A Partner in Grime

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The U.S. Department of Energy (DOE) estimates that the average American family washes close to 400 loads of laundry each year.

But unlike clothes washers, dryers do not carry ENERGY STAR ratings. Each model uses a similar amount of energy, “which means there is little difference in energy use between models,” the DOE notes.

You can, however, do your part to conserve energy when drying clothes:

  • Dry only full loads.
  • Dry towels and heavier cottons in a separate load from lighter-weight clothes.
  • Don't over-dry your clothes. If your machine has a moisture sensor, use it.
  • Clean the dryer’s lint filter after every load to improve air circulation.
  • Use the cool-down cycle to allow clothes to finish drying with the machine’s residual heat.
  • Periodically inspect your dryer vent to ensure it’s not blocked. Not only will this save energy, but it may prevent a fire. Manufacturers recommend using rigid venting material—not plastic vents that may collapse and cause blockages.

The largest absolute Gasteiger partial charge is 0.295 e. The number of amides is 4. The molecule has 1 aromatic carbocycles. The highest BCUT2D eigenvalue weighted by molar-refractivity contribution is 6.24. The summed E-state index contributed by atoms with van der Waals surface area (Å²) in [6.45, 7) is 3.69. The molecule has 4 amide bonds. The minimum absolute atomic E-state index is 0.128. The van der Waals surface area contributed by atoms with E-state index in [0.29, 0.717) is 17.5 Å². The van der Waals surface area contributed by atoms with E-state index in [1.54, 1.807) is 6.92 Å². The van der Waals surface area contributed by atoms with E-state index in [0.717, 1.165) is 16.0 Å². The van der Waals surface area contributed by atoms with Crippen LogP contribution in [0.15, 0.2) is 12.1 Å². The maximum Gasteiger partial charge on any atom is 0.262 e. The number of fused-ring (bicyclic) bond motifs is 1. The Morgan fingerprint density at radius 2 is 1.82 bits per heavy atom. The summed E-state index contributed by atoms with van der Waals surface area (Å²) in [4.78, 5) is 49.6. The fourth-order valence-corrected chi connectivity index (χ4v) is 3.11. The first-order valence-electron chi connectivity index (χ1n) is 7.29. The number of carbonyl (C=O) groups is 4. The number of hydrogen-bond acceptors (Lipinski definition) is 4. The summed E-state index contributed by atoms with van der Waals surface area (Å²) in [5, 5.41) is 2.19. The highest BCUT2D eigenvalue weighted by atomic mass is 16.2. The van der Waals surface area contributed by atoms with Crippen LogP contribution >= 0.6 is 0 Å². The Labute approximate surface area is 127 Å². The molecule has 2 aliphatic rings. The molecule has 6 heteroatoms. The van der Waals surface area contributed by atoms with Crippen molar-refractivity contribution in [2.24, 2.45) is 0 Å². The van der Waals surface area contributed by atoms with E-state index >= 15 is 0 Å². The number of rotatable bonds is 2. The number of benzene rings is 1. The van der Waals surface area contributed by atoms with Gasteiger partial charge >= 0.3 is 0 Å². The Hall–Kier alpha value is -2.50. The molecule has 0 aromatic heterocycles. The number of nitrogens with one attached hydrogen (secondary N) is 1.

• Consider air-drying clothes on clothes lines or drying racks. Clothes will last longer.
  • When shopping for a new clothes dryer, look for one with a moisture sensor that automatically shuts off the machine when your clothes are dry. This saves energy and helps minimize wear and tear on your clothes caused by over-drying.
  • Dryer sheets contain artificial fragrances and carcinogenic chemicals ranging from ethanol to formaldehyde, so avoid using them. In addition to posing health hazards, they can leave a film on your dryer’s filter that reduces air flow. Over time, this can impair the motor’s performance.
  • Some dryers have eco-conscious settings, such as the Whirlpool Duet WGD9450WL (pictured above). They offer faster drying times.

For Your Organic Bookshelf:Naturally Clean: The Seventh Generation Guide to Safe & Healthy, Non-Toxic Cleaning

Photo courtesy of Whirlpool

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